3) The entire history of Lady Gwen's Rede was made up to add a sense of lineage and credibility to her established tradition. The questionable claims of family-based initiations pre-dating Gardner were not un-common and readily abused, so the accuracy of Thomson's claim will always remain somewhat debatable without documentation.

By 1978 in her book Witchcraft for Tomorrow, Doreen Valiente had also mentioned the Wiccan Rede.

This idea has been put into a rhymed couplet called the Wiccan Rede:

        Eight Words the Wiccan Rede fulfil:
        An it harm none, do what ye will.

This can be expressed in more modern English as follows:

        Eight words the Witches' Creed fulfil:
        If it harms none, do what you will. [9]

Later in the same book, a longer poetic version of the Rede that Valiente called the Witches' Creed was introduced.

The Witches' Creed

Hear now the words of the witches,
The secrets we hid in the night,
When dark was our destiny's pathway,
That now we bring forth into light.

Mysterious water and fire,
The earth and the wide-ranging air,
By hidden quintessence we know them,
And will and keep silent and dare.

The birth and rebirth of all nature,
The passing of winter and spring,
We share with the life universal,
Rejoice in the magical ring.

Four times in the year the Great Sabbat
Returns, and witches are seen
At Lammas, and Candlemas dancing,
On May Eve and old Hallowe'en.

When day-time and night-time are equal,
When the sun is at greatest and least,
The four Lesser Sabbats are summoned,
Again witches gather in feast.

Thirteen silver moons in a year are,
Thirteen is the coven's array.
Thirteen times as Esbat make merry,
For each golden year and a day.

The power was passed down the ages,
Each time between woman and man,
Each century unto the other,
Ere time and the ages began.

When drawn is the magical circle,
By sword or athame or power,
Its compass between the two worlds lie,
In Land of the Shades for that hour.

This world has no right then to know it,
And world beyond will tell naught,
The oldest of Gods are invoked there,
The Great Work of magic is wrought.

For two are the mystical pillars,
That stand to at the gate of the shrine,
And two are the powers of nature,
The forms and the forces divine.

The dark and the light in succession,
The opposites each unto each,
Shown forth as a God and a Goddess,
Of this did our ancestors teach.

By night he's the wild wind's rider,
The Horn'd One, the Lord of the shades,
By day he's the King of the Woodlands,
The dweller in green forest glades.

She is youthful or old as she pleases,
She sails the torn clouds in her barque,
The bright silver lady of midnight,
The crone who weaves spells in the dark.

The master and mistress of magic,
They dwell in the deeps of the mind,
Immortal and ever-renewing,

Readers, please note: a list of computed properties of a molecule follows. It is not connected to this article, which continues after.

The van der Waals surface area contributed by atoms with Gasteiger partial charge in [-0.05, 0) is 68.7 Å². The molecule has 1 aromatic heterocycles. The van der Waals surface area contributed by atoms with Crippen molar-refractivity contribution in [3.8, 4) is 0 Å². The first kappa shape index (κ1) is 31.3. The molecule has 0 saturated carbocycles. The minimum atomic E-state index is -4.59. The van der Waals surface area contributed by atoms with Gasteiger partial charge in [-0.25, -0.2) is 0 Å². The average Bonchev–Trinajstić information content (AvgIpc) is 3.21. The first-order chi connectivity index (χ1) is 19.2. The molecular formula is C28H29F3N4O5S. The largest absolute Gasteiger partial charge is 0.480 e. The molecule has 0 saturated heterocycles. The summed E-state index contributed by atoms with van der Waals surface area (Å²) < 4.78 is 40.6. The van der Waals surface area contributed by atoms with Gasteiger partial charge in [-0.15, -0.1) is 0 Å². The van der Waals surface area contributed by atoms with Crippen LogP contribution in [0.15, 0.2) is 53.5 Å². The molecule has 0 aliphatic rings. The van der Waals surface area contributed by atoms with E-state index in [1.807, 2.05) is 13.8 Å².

With power to free or to bind.

So drink the good wine to the Old Gods,
And dance and make love in their praise,
Til Elphame's fair land shall receive us,
In peace at the end of our days.

An Do What You Will be the challenge,
So be it in Love that harms none,
For this is the only commandment,
By Magick of old, be it done.[10]

Often the "eight words" couplet is tacked on to this when quoted by others, but in Witchcraft for Tomorrow, where the Witches' Creed was introduced as part of the Sabbat Rite, only the above text was read after forming the circle. The "eight words" couplet was used separately in the same ritual, following the reading of the longer Creed text.

Then take up the pentacle, and pass deosil with it round the circle, holding it up at the four quarters, east, south, west and north, and repeating each time:

        Eight words the Witches' Creed fulfil:
        If it harms none, do what you will.[11]

So technically the "Eight words" couplet poetically refers to the Crede and is not part of the long version of Creed itself, since that already includes a similar couplet:

An Do What You Will be the challenge,
So be it in Love that harms none

This is a minor point, and the long Creed can of course be used either way, but for the sake of accuracy I wanted to make the clarification.

Valiente's earlier book, An ABC of Witchcraft Past & Present, which was first published in 1973, had no specific entry for the Rede, despite introducing it in her 1964 speech. Chances are it had not yet "taken hold" in the early Wiccan "community" that was still largely segregated and coven-centric by 1973, and thus was not yet something established enough to be included in an encyclopedia of witchcraft. However in the entry on Basic Beliefs of Witches, the a variation of the Rede was mentioned as part of the discourse on the Witches' ethics:

Witches do not believe that true morality consists of observing a list of thou-shalt-nots. Their morality can be summed up in one sentence, "Do what you will, so long as it harms none." This does not mean, however, that witches are pacifists. They say that to allow wrong to flourish unchecked is not 'harming none'. On the contrary, it is harming everybody. [12]